No characters in the film are conflicted or torn. The U.S. soldiers are honest and focused; the Iraqis are either vicious terrorists, duplicitous or helpless victims. The good guys’ goal is clear and just about impossible to dispute: They are fighting, Kyle explains, to keep evil “from San Diego or New York.”
In many of Eastwood’s best films – Unforgiven, Mystic River, Million Dollar Baby — he uses his stories to examine the shattering price that men and women of violence have to pay for the way they live their lives. Kyle paid the ultimate price, though not in the war. But his death is neither shown nor lamented in American Sniper. We do glimpse his discomfort at having to shoot children, and some difficulty he has re-adjusting to civilian family life. Mainly, however, Eastwood has chosen to construct a simple fable around Kyle’s life and death — as in many action movies.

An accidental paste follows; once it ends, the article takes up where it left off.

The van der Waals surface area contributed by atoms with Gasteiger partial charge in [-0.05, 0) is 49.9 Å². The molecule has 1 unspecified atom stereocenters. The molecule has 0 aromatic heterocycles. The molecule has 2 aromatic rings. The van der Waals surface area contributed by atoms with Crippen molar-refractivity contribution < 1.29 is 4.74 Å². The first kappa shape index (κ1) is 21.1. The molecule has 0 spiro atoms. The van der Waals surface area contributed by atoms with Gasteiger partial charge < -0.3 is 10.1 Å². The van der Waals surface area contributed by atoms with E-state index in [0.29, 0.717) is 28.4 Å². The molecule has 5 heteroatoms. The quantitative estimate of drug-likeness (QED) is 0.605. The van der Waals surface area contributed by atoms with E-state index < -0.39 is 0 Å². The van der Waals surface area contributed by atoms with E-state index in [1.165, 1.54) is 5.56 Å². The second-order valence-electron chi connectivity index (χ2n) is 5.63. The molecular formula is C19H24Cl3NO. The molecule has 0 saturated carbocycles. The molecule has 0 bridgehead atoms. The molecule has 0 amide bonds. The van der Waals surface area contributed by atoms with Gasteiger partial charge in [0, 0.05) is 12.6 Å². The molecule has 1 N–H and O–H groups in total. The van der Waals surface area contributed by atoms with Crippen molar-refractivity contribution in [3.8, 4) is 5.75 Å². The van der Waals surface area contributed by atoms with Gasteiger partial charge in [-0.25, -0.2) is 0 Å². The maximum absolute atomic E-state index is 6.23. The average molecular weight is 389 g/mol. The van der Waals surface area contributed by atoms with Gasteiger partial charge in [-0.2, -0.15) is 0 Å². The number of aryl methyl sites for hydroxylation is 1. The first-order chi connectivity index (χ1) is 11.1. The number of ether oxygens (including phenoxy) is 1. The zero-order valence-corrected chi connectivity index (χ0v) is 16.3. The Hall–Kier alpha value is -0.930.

Bradley Cooper as Chis Kyle in ‘American Sniper.’
A boy is given a simple code by which to live — we are all either “sheep, wolves or sheepdogs” Kyle’s father explains to his young son early in the film — and is instructed in how to live it. After being lost for a time, the young man is shocked by external events and a threat to his people into assuming his heroic role. Celebrated, he returns home from battle, chastened but unbowed, and passes the same lessons on to his son. Then, suddenly, with no warning, he is taken from us forever, exalted now in his heroism for all time.
The great skill with which this action fable is executed, by both the director and his star, accounts for much of the film’s popularity and appeal.
But it’s not the only reason. Though American Sniper is a far better action film than it is a war movie, Eastwood also gives it a certain effectiveness as a war movie. Like the films about the Vietnam War, American Sniper is about a real war, controversial historical events and tragic death.